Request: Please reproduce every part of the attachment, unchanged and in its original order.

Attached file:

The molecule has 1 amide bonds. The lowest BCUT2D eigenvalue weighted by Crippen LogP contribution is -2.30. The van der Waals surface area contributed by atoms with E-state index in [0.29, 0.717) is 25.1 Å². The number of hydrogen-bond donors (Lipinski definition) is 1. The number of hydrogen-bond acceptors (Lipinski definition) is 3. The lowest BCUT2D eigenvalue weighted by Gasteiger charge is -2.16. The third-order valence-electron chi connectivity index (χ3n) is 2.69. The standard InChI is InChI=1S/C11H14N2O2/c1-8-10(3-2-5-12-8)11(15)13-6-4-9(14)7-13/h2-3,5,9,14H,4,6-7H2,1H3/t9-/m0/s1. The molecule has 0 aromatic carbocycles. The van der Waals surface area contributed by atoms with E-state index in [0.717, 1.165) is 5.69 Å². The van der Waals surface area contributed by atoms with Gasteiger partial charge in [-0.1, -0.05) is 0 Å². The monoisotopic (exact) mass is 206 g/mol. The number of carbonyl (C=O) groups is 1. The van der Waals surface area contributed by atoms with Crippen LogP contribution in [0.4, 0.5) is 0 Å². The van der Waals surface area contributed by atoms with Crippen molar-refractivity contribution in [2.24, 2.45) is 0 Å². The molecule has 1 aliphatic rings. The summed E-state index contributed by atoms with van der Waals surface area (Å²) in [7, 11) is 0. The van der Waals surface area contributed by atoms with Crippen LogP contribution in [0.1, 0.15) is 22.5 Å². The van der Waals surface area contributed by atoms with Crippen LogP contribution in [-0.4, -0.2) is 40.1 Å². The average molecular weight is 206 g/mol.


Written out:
The molecule has 1 amide bonds. The lowest BCUT2D eigenvalue weighted by Crippen LogP contribution is -2.30. The van der Waals surface area contributed by atoms with E-state index in [0.29, 0.717) is 25.1 Å². The number of hydrogen-bond donors (Lipinski definition) is 1. The number of hydrogen-bond acceptors (Lipinski definition) is 3. The lowest BCUT2D eigenvalue weighted by Gasteiger charge is -2.16. The third-order valence-electron chi connectivity index (χ3n) is 2.69. The standard InChI is InChI=1S/C11H14N2O2/c1-8-10(3-2-5-12-8)11(15)13-6-4-9(14)7-13/h2-3,5,9,14H,4,6-7H2,1H3/t9-/m0/s1. The molecule has 0 aromatic carbocycles. The van der Waals surface area contributed by atoms with E-state index in [0.717, 1.165) is 5.69 Å². The van der Waals surface area contributed by atoms with Gasteiger partial charge in [-0.1, -0.05) is 0 Å². The monoisotopic (exact) mass is 206 g/mol. The number of carbonyl (C=O) groups is 1. The van der Waals surface area contributed by atoms with Crippen LogP contribution in [0.4, 0.5) is 0 Å². The van der Waals surface area contributed by atoms with Crippen molar-refractivity contribution in [2.24, 2.45) is 0 Å². The molecule has 1 aliphatic rings. The summed E-state index contributed by atoms with van der Waals surface area (Å²) in [7, 11) is 0. The van der Waals surface area contributed by atoms with Crippen LogP contribution in [0.1, 0.15) is 22.5 Å². The van der Waals surface area contributed by atoms with Crippen LogP contribution in [-0.4, -0.2) is 40.1 Å². The average molecular weight is 206 g/mol.